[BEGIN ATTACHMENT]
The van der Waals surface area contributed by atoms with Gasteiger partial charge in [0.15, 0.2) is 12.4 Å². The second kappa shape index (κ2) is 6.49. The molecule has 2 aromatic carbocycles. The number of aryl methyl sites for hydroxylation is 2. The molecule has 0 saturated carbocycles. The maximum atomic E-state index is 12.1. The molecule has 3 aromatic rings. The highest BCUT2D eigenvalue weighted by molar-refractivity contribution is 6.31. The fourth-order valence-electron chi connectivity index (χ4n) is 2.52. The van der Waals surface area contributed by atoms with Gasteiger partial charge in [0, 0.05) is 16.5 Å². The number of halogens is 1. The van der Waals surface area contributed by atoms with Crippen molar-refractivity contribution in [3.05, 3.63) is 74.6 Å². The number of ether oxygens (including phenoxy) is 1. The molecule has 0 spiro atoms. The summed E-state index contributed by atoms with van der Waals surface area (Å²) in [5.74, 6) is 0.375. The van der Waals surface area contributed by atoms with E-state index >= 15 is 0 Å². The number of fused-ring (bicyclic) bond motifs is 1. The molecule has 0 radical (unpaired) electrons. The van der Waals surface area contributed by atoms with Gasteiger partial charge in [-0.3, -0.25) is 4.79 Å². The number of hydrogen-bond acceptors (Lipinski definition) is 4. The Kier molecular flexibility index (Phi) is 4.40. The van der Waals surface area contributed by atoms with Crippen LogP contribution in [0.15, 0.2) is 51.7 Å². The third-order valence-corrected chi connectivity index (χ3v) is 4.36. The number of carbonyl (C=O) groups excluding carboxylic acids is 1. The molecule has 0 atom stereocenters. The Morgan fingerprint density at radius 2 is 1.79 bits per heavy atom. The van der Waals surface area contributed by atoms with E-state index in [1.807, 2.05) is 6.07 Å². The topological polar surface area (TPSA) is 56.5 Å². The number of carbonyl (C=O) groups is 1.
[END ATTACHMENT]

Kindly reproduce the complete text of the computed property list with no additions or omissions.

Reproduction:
The van der Waals surface area contributed by atoms with Gasteiger partial charge in [0.15, 0.2) is 12.4 Å². The second kappa shape index (κ2) is 6.49. The molecule has 2 aromatic carbocycles. The number of aryl methyl sites for hydroxylation is 2. The molecule has 0 saturated carbocycles. The maximum atomic E-state index is 12.1. The molecule has 3 aromatic rings. The highest BCUT2D eigenvalue weighted by molar-refractivity contribution is 6.31. The fourth-order valence-electron chi connectivity index (χ4n) is 2.52. The van der Waals surface area contributed by atoms with Gasteiger partial charge in [0, 0.05) is 16.5 Å². The number of halogens is 1. The van der Waals surface area contributed by atoms with Crippen molar-refractivity contribution in [3.05, 3.63) is 74.6 Å². The number of ether oxygens (including phenoxy) is 1. The molecule has 0 spiro atoms. The summed E-state index contributed by atoms with van der Waals surface area (Å²) in [5.74, 6) is 0.375. The van der Waals surface area contributed by atoms with E-state index >= 15 is 0 Å². The number of fused-ring (bicyclic) bond motifs is 1. The molecule has 0 radical (unpaired) electrons. The van der Waals surface area contributed by atoms with Gasteiger partial charge in [-0.3, -0.25) is 4.79 Å². The number of hydrogen-bond acceptors (Lipinski definition) is 4. The Kier molecular flexibility index (Phi) is 4.40. The van der Waals surface area contributed by atoms with Crippen LogP contribution in [0.15, 0.2) is 51.7 Å². The third-order valence-corrected chi connectivity index (χ3v) is 4.36. The number of carbonyl (C=O) groups excluding carboxylic acids is 1. The molecule has 0 atom stereocenters. The Morgan fingerprint density at radius 2 is 1.79 bits per heavy atom. The van der Waals surface area contributed by atoms with E-state index in [1.807, 2.05) is 6.07 Å². The topological polar surface area (TPSA) is 56.5 Å². The number of carbonyl (C=O) groups is 1.